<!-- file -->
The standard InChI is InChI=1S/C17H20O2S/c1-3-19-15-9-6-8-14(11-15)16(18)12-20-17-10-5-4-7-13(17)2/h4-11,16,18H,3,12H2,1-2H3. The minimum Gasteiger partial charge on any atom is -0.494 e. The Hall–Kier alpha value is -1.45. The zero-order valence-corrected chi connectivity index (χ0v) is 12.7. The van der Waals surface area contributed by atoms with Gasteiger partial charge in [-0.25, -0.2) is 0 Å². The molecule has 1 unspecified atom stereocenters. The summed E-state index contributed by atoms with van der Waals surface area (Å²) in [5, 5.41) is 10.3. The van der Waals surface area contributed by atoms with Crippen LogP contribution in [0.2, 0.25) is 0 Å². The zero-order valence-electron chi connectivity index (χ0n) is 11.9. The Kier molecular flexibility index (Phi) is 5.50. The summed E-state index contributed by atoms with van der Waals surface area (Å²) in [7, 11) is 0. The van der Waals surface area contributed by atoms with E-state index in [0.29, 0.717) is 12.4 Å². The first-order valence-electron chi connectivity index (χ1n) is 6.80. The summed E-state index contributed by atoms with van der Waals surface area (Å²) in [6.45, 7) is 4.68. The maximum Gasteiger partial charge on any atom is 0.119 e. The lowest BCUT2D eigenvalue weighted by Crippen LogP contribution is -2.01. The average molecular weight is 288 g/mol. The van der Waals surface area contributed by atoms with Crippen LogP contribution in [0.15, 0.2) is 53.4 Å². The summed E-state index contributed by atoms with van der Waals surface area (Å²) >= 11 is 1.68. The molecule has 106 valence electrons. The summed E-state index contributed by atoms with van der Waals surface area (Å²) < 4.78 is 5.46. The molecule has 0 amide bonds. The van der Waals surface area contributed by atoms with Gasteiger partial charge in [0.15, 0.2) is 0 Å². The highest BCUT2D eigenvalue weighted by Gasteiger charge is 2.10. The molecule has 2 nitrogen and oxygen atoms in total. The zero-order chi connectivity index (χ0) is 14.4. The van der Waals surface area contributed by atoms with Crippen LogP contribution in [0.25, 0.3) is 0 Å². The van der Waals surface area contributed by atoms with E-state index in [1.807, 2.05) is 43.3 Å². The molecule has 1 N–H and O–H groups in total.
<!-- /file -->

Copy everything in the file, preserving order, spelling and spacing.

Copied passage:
The standard InChI is InChI=1S/C17H20O2S/c1-3-19-15-9-6-8-14(11-15)16(18)12-20-17-10-5-4-7-13(17)2/h4-11,16,18H,3,12H2,1-2H3. The minimum Gasteiger partial charge on any atom is -0.494 e. The Hall–Kier alpha value is -1.45. The zero-order valence-corrected chi connectivity index (χ0v) is 12.7. The van der Waals surface area contributed by atoms with Gasteiger partial charge in [-0.25, -0.2) is 0 Å². The molecule has 1 unspecified atom stereocenters. The summed E-state index contributed by atoms with van der Waals surface area (Å²) in [5, 5.41) is 10.3. The van der Waals surface area contributed by atoms with Crippen LogP contribution in [0.2, 0.25) is 0 Å². The zero-order valence-electron chi connectivity index (χ0n) is 11.9. The Kier molecular flexibility index (Phi) is 5.50. The summed E-state index contributed by atoms with van der Waals surface area (Å²) in [7, 11) is 0. The van der Waals surface area contributed by atoms with E-state index in [0.29, 0.717) is 12.4 Å². The first-order valence-electron chi connectivity index (χ1n) is 6.80. The summed E-state index contributed by atoms with van der Waals surface area (Å²) in [6.45, 7) is 4.68. The maximum Gasteiger partial charge on any atom is 0.119 e. The lowest BCUT2D eigenvalue weighted by Crippen LogP contribution is -2.01. The average molecular weight is 288 g/mol. The van der Waals surface area contributed by atoms with Crippen LogP contribution in [0.15, 0.2) is 53.4 Å². The summed E-state index contributed by atoms with van der Waals surface area (Å²) >= 11 is 1.68. The molecule has 106 valence electrons. The summed E-state index contributed by atoms with van der Waals surface area (Å²) < 4.78 is 5.46. The molecule has 0 amide bonds. The van der Waals surface area contributed by atoms with Gasteiger partial charge in [0.15, 0.2) is 0 Å². The highest BCUT2D eigenvalue weighted by Gasteiger charge is 2.10. The molecule has 2 nitrogen and oxygen atoms in total. The zero-order chi connectivity index (χ0) is 14.4. The van der Waals surface area contributed by atoms with Crippen LogP contribution in [0.25, 0.3) is 0 Å². The van der Waals surface area contributed by atoms with E-state index in [1.807, 2.05) is 43.3 Å². The molecule has 1 N–H and O–H groups in total.